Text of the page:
Several weeks ago, we posed a provocative proposition – a jump shot is better than a layup – and set out to prove it. In Part 1, we traced the historic evolution of basketball and how coaching philosophy and strategy differed from one region to the next, but finally collided in the 1930s and 40s when Stanford’s Hank Luisetti and Wyoming’s Kenny Sailors dazzled the country with their one-handed jump shooting. In Part 2, we explored the nature of jump shooting and its dramatic impact on basketball. Now, in this final post on the subject, we’ll offer three proofs for our proposition.Continue reading…
During the last couple of weeks, in response to a series of posts on the decline of scoring in college basketball and my attempt to trace the reasons for this disturbing trend by probing Austin Carr’s record-setting performance in the early 1970’s, several readers have requested information on the Stack or Isolation Offense. Over the weekend I was flattered to hear from basketball aficionado, Herb Welling.
Coach Welling, as you may know, has been called the “minister of information” in coaching circles and has been featured several times in the media, most prominently in Grant Wahl’s 2008 Sports Illustrated article on the evolution of the Dribble Drive Motion offense.
Herb first became acquainted with betterthanalayup.com when researching the matching zone defense and discovered my piece on coach Gene Sullivan’s strategy. In recent days we’ve shared several emails and phone calls, discussing the origins of Sullivan’s equally interesting Stack offense.
I promised him that I would provide a deeper dive into the subject and am pleased to offer it now in a “quick and dirty,” Q & A format. In the future I’ll post a more comprehensive and polished essay.
In the meantime, I hope this initial piece proves helpful and prompts further questions and commentary.
Click here to read Stack Offense Q & A
In The Physics of Baseball, Yale professor Robert Adair describes the difficulty of hitting a baseball hurdling toward the batter at 90 miles per hour. Yet, the greatest hitter of all time, Ted Williams, was able to reduce Adair’s detailed study into a simple law that separates the strong hitter from the mediocre. Just as Einstein was able to reduce his theory of relativity to a single equation, Williams was able to distill the science of hitting in a single sentence: Get a good pitch to hit. I have long wondered if we could do the same for the game of basketball.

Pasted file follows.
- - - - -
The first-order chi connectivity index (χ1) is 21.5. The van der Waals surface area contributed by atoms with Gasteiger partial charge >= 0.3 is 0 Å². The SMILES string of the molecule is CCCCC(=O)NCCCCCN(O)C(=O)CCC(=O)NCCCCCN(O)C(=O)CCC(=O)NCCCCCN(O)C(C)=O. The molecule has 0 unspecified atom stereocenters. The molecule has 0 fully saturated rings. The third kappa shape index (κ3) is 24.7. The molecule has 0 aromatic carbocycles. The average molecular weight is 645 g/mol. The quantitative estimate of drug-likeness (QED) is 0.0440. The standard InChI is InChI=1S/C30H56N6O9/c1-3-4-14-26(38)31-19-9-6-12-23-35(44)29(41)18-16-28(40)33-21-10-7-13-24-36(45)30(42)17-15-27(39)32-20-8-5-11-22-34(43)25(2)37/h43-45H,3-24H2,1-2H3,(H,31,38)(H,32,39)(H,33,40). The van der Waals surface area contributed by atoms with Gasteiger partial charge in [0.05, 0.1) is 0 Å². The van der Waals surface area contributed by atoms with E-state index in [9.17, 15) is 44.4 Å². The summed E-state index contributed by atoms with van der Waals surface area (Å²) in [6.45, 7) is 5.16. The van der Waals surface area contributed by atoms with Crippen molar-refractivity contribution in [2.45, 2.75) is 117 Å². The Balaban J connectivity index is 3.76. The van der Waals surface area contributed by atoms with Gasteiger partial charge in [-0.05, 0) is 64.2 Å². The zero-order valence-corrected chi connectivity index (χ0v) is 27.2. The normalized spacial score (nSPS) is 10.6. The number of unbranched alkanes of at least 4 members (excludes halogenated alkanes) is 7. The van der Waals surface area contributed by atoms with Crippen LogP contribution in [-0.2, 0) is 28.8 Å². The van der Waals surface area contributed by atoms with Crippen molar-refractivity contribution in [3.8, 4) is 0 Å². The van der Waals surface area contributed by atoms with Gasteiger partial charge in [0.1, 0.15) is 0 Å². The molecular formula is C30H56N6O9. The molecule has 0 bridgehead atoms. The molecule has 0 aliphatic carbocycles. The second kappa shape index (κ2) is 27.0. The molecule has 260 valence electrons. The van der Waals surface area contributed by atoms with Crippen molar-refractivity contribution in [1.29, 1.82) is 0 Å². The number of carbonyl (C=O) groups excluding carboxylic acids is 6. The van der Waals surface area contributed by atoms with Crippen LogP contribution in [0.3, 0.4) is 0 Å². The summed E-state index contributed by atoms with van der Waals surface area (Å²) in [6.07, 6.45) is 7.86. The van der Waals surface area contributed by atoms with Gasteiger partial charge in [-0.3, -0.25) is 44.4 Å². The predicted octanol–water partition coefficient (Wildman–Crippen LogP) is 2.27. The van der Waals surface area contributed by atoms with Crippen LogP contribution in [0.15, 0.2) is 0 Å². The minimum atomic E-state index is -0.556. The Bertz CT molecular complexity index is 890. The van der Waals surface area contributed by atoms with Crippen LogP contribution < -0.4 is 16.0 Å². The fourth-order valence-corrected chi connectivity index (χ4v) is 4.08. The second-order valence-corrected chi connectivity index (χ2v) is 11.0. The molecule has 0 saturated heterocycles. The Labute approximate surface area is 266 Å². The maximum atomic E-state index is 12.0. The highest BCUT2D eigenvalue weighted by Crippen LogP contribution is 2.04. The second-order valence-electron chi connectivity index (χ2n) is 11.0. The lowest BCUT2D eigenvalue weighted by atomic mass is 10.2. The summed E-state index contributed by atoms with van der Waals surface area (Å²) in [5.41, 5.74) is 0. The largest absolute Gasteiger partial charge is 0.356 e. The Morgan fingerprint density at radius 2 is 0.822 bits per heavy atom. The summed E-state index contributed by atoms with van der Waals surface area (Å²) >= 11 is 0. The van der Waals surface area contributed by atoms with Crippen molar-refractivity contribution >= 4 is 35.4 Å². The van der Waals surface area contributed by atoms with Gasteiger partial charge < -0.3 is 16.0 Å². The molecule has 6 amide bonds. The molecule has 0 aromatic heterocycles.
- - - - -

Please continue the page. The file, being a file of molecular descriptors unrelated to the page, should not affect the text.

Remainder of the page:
We’re three months into the 2013-14 season and the more vocal critics of the new hand-check and block/charge rules are beginning to quiet down. (See C.J. Moore and Matt Norlander’s recent columns.) Compared to last year at the same point in time, fouls are up by only four while scoring has increased by six, and most games have been completed in less than two hours.
I happen to think that the rule changes are the best thing to happen to college basketball in a long time. Eventually the players will more fully adapt, learning that defense is played with one’s feet and heart, not with arms, hands, and hips.
In any event, some coaches are turning to various forms of the zone defense in an attempt to cut down on fouls and keep their starters in the game. In early December, using statistics compiled by Synergy Sports Technology, The Wall Street Journal’s Ben Cohen reported that the use of zones was up by a 6% since last year with Top-25 teams facing zones on nearly 24% for their half-court sets.
If that news sparks your interest in the zone defense, here’s an in-depth look at the most comprehensive match-up ever devised.
Click here to read Rediscovering Gene Sullivan’s Matching Zone Defense, Part I